Biography of Nissim Ezekiel
Nissim Ezekiel was an Indian Jewish poet, playwright, editor and art-critic. He was a foundational figure in postcolonial India's literary history, specifically for Indian writing in English.
He was awarded the Sahitya Akademi Award in 1983 for his Poetry collection, "Latter-Day Psalms", by the Sahitya Akademi, India's National Academy of Letters.
Ezekiel was born on 16 December 1924 in Bombay (Maharashtra). His father, Moses Ezekiel, was a professor of botany at Wilson College, and his mother was principal of her own school. The Ezekiels belonged to Mumbai's Jewish community, known as the 'Bene Israel' . In 1947, Ezekiel earned a BA in Literature from Wilson College, Mumbai, University of Mumbai. In 1947-48, he taught English literature and published literary articles. After dabbling in radical politics for a while, he sailed to England in November 1948. He studied philosophy at Birkbeck College, London. After three and a half years stay, Ezekiel worked his way home as a deck-scrubber aboard a ship carrying arms to Indochina.
He married Daisy Jacob in 1952. In the same year, Fortune Press published his first collection of poetry, The Bad Day. He joined The Illustrated Weekly of India as an assistant editor in 1953 and stayed there for two years. Soon after his return from London, he published his second book of verse Ten Poems. For the next 10 years, he also worked as a broadcaster on Art and literature for All India Radio.
Ezekiel's first book, The Bad Day, appeared in 1952. He published another volume of poems, The Deadly Man in 1960. After working as an advertising copywriter and general manager of a picture frame company (1954–59), he co-founded the literary monthly Jumpo, in 1961. He became art critic of The Names of India (1964–66) and edited Poetry India (1966–67). From 1961 to 1972, he headed the English department of Mithibai College, Bombay. The Exact Name, his fifth book of poetry was published in 1965. During this period he held short-term tenure as visiting professor at University of Leeds (1964) and University of Pondicherry (1967). In 1967, while in America, he experimented with LSD. In 1969, Writers Workshop, Kozhikode published his The Damn Plays. A year later, he presented an art series of ten programmes for Indian television. In 1976, he translated Jawarharlal Nehru poetry from Marathi, in collaboration with Vrinda Nabar, and co-edited a fiction and poetry anthology. His poem The Night Of The Scorpion is used as study material in Indian and Columbian schools. Ezekiel also penned poems in ‘Indian English’ like the one based on instruction boards in his favourite Irani café. His poems are used in NCERT English textbooks.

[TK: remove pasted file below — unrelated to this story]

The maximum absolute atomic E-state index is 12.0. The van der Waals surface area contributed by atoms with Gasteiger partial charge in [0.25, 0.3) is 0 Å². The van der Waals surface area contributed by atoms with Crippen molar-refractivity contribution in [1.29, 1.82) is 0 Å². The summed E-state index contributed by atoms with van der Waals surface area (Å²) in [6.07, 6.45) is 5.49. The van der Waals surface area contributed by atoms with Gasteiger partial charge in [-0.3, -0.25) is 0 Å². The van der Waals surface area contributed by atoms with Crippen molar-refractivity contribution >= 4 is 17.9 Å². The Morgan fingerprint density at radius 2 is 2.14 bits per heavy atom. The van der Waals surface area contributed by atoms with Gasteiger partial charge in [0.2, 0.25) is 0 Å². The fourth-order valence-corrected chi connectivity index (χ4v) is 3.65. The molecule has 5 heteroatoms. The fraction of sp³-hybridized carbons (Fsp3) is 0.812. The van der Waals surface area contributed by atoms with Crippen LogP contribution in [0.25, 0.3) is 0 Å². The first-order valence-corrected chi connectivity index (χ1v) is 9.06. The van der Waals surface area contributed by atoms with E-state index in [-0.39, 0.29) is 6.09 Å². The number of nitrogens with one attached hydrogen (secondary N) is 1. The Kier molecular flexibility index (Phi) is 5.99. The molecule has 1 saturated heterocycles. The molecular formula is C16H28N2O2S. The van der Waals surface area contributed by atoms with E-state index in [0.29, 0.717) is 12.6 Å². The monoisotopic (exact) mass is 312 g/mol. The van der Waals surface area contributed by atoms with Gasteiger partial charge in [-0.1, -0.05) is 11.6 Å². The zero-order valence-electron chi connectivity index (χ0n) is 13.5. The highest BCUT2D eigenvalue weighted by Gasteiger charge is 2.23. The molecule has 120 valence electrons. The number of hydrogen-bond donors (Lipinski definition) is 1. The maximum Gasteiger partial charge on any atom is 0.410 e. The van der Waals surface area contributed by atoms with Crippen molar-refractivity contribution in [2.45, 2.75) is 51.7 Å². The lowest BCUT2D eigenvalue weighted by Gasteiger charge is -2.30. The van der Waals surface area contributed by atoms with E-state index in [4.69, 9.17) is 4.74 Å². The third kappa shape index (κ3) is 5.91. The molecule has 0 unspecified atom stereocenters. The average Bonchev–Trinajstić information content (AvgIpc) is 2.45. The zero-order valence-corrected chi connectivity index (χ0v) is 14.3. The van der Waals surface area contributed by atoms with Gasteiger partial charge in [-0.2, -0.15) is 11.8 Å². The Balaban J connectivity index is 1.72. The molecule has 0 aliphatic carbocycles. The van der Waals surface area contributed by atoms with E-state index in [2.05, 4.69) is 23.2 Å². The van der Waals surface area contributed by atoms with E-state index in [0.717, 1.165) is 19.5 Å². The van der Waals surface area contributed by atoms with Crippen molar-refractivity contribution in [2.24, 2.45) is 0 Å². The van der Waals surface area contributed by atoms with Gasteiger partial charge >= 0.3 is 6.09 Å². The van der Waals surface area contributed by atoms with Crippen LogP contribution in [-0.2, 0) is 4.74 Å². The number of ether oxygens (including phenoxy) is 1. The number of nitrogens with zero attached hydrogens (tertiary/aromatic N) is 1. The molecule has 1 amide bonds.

Nissim Ezekiel's Works:
1952: Time To Change
1953: Sixty Poems
1956: The Discovery of India
1959: The Third
1960: The Unfinished Man
1965: The Exact Name
1974: Snakeskin and Other Poems, translations of the Marathi poet Indira Sant
1976: Hymns in Darkness
1982: Latter-Day Psalms
1989: Collected Poems 1952-88 OUP
1969: The Three Plays
1965: An Emerson Readers
1969: A Joseph King Reader
1990: Another India, anthology of fiction and poetry
Night of the Scorpion
Poet, Lover, Birdcatcher
The Railway Clerk
Goodbye Party For Miss Pushpa T.S.
In the theatre
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Nissim Ezekiel Poems
Night Of The Scorpion
I remember the night my mother was stung by a scorpion. Ten hours of steady rain had driven him to crawl beneath a sack of rice.
Poet, Lover, Birdwatcher
To force the pace and never to be still Is not the way of those who study birds Or women. The best poets wait for words.
There is a place to which I often go, Not by planning to, but by a flow Away from all existence, to a cold Lucidity, whose will is uncontrolled.
I am standing for peace and non-violence. Why world is fighting fighting Why all people of world Are not following Mahatma Gandhi
Some people are not having manners, this I am always observing, For example other day I find I am needing soap
Unsuitable for song as well as sense the island flowers into slums and skyscrapers, reflecting precisely the growth of my mind.
Remember me? I am Professor Sheth. Once I taught you geography. Now I am retired, though my health is good. My wife died some years back.
This normative hill like all others is transparently accessible, out there
In my room, I talk to my invisible guests: they do not argue, but wait
Jewish Wedding In Bombay
Her mother shed a tear or two but wasn't really crying. It was the thing to do, so she did it enjoying every moment. The bride laughed when I sympathized, and said don't be silly.
Goodbye Party for Miss Pushpa T.S.
Friends, our dear sister is departing for foreign in two three days,
In my room, I talk
to my invisible guests:
they do not argue, but wait
Till I am exhausted,
then they slip away
with inscrutable faces.
I lack the means to change